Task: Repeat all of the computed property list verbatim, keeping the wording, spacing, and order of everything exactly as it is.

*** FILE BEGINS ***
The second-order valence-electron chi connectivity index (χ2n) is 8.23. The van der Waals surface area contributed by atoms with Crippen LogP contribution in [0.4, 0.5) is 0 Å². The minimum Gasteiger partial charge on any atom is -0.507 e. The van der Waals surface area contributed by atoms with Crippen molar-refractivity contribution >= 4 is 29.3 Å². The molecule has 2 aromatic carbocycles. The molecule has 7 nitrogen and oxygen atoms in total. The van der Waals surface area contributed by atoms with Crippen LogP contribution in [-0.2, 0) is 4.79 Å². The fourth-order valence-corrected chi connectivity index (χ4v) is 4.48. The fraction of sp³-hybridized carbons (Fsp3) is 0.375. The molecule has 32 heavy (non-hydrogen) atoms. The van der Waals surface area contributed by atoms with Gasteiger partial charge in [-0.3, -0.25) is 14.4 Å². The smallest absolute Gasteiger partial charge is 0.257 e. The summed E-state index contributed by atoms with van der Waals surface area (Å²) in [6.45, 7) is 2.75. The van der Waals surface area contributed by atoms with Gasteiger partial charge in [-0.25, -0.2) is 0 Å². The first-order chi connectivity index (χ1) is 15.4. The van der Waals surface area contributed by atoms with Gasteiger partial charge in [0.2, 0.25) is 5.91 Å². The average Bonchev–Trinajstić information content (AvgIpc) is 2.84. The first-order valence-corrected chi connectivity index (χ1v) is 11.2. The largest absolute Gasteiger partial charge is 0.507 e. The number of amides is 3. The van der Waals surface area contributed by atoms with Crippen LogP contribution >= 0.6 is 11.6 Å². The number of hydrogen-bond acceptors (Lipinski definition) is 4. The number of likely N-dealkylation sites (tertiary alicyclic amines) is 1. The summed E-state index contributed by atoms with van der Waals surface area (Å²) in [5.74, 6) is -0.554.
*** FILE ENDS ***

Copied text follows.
The second-order valence-electron chi connectivity index (χ2n) is 8.23. The van der Waals surface area contributed by atoms with Crippen LogP contribution in [0.4, 0.5) is 0 Å². The minimum Gasteiger partial charge on any atom is -0.507 e. The van der Waals surface area contributed by atoms with Crippen molar-refractivity contribution >= 4 is 29.3 Å². The molecule has 2 aromatic carbocycles. The molecule has 7 nitrogen and oxygen atoms in total. The van der Waals surface area contributed by atoms with Crippen LogP contribution in [-0.2, 0) is 4.79 Å². The fourth-order valence-corrected chi connectivity index (χ4v) is 4.48. The fraction of sp³-hybridized carbons (Fsp3) is 0.375. The molecule has 32 heavy (non-hydrogen) atoms. The van der Waals surface area contributed by atoms with Gasteiger partial charge in [-0.3, -0.25) is 14.4 Å². The smallest absolute Gasteiger partial charge is 0.257 e. The summed E-state index contributed by atoms with van der Waals surface area (Å²) in [6.45, 7) is 2.75. The van der Waals surface area contributed by atoms with Gasteiger partial charge in [-0.25, -0.2) is 0 Å². The first-order chi connectivity index (χ1) is 15.4. The van der Waals surface area contributed by atoms with Gasteiger partial charge in [0.2, 0.25) is 5.91 Å². The average Bonchev–Trinajstić information content (AvgIpc) is 2.84. The first-order valence-corrected chi connectivity index (χ1v) is 11.2. The largest absolute Gasteiger partial charge is 0.507 e. The number of amides is 3. The van der Waals surface area contributed by atoms with Crippen LogP contribution >= 0.6 is 11.6 Å². The number of hydrogen-bond acceptors (Lipinski definition) is 4. The number of likely N-dealkylation sites (tertiary alicyclic amines) is 1. The summed E-state index contributed by atoms with van der Waals surface area (Å²) in [5.74, 6) is -0.554.